Neil Strachan, West Coast ambassador for The Balvenie, has a natural affinity for the spirit. (photos courtesy of the brand)

Born and raised in Aberdeen, Scotland, Neil Strachan started in the hospitality industry in the kitchen at the age of 16, eventually traveling to work in the kitchens of hotels in Austria and France. Upon his return to Scotland, work at a cocktail bar sparked newfound interest for the trade. He set about diving deeper into the science and art of whisky making. Now based on the West Coast, Neil took a few minutes to share some Balvenie basics with Wine and Whiskey Globe.

What is the house style of The Balvenie?

The Balvenie is a single malt known for its honey and vanilla notes, with a delicate alcohol. I mention delicate alcohol, as some scotches feel like a punch in the face in terms of alcohol, especially the cask strength ones. But ours is softer and with the use of the finest oak casks from around the world we are not short on flavor.

What is it best known for?

Our whisky is best known for an aging process called double cask maturation or more commonly as cask finishing. The whiskies in our core range—12, 17 Doublewood, 14 Caribbean Cask, and 21 Portwood—all use this technique. Our Malt Master David Stewart, the longest serving in the industry, pioneered this style in 1983 with the release of The Balvenie Classic.

How does its aging process yield its particular flavor profile?

Firstly, before aging, fermentation and distillation really set the foundations for your whisky. The style of liquid coming off the stills will shape how that whisky looks in different cask types. However, we say that about 70 percent of the flavor of our whisky comes from our casks. Our core range before finishing starts off its life in ex-Bourbon barrels, which will give us vanilla, and shapes the sweet, malty, newly made spirit into a liquid with a honeyed sweetness. Then the use of different casks for finishes, no longer than 9 months for us, tweaks and adds to the hard work done in the ex-Bourbon cask. Spanish oak Sherry casks used in the finishing process of the Doublewoods gives us the classic, almost serious Scotch notes of rich spice and dried fruit. When we use rum barrels, which we season on site in Dufftown, it gives the whisky a playful side, with tropical fruit notes, turning that honeyed character into something richer like caramels and toffees.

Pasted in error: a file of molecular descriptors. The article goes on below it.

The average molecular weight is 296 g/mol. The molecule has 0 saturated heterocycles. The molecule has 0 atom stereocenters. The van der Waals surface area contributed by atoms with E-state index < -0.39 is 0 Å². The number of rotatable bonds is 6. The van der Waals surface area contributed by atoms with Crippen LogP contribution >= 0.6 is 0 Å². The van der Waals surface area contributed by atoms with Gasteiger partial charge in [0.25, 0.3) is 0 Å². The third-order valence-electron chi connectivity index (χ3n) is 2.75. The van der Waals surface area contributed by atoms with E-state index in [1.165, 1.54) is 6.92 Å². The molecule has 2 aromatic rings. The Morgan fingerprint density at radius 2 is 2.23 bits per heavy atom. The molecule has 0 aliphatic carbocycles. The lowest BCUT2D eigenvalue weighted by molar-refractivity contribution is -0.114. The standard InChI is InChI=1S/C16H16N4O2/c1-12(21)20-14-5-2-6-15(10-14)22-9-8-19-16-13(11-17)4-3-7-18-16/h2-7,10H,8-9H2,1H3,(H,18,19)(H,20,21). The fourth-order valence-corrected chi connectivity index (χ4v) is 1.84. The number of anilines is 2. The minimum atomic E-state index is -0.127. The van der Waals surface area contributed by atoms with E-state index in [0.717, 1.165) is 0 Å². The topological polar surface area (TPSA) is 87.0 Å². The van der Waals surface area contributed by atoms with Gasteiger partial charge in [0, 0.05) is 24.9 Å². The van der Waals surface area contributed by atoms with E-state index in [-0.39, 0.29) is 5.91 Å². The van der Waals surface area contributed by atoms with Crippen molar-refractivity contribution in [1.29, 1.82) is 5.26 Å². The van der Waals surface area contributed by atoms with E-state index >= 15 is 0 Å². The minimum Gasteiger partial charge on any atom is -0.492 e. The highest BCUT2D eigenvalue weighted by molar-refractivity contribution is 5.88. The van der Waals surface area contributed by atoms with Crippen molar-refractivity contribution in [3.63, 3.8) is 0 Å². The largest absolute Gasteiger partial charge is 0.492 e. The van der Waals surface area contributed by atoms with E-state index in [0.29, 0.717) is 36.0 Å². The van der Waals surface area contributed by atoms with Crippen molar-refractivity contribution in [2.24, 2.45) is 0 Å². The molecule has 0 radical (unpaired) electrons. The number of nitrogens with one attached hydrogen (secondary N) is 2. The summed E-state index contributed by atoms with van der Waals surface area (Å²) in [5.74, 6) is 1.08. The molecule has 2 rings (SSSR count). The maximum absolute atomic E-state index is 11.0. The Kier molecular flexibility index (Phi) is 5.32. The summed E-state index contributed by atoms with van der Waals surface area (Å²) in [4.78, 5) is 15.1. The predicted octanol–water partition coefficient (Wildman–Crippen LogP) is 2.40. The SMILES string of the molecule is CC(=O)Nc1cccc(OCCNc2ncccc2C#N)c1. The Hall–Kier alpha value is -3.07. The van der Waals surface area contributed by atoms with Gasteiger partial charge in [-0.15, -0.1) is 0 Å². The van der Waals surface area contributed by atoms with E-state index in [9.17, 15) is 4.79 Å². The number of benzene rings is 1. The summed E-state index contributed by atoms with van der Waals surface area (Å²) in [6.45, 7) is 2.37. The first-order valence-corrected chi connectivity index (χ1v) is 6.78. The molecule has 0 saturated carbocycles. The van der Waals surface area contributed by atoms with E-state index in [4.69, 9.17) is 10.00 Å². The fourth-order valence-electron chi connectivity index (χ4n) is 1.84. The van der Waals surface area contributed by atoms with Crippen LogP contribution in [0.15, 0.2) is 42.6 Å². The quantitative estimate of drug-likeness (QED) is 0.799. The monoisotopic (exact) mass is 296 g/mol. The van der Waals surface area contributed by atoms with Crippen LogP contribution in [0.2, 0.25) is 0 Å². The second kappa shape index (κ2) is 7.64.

How many different bottlings do you produce right now?

We are fortunate to be under family ownership and to have David Stewart managing an interesting stock model. We have some of the most mature stocks in the industry aging away in our warehouses in Speyside. This means that we have a lot to offer, from the accessible 12 Doublewood all the way up to the rare 50 years old’s.

Without mentioning every bottle, two ranges that are worth looking into are the single barrel, which is the longest running of its type in Scotch which started in our centenary year. These three bottles at the ages of 12, 15, and 25 give the drinker a more raw, higher strength whisky that the purist will enjoy.

Then we recently released The Stories range as a way of sharing some of the goings-on at the distillery, and introducing the people who make our whisky. We really feel that the difference between good and great whisky is the human hand and eye. Making whisky in this way allows for mistakes that might turn into something beautiful or for small experiments that happened over 25 years ago to come to life. Each bottling comes with the story behind the liquid, in the form of a podcast where you meet the people who were involved in making the liquid. These are ideal for anyone interested in learning more about what we do at the distillery. These can be found on Spotify or our website.

What is your preferred serving method? Any tips?

In a glass with a beer on the side but there are so many. I enjoy drinking our liquid. If you are feeling flash, single malt cocktails can be amazing, if the spirit is allowed to shine through. Or maybe in a Scotch and Soda if you are looking for a lighter, longer drink. One thing I would advise with any single malt is from time to time, even if it’s your day-to-day drink, is to make time to get to know it, appreciate the long years maturing in our warehouses back in Scotland by nosing and sipping the spirit neat or with a splash of water. A nosing glass definitely helps this process.

Follow Neil on Instagram: @nstrach87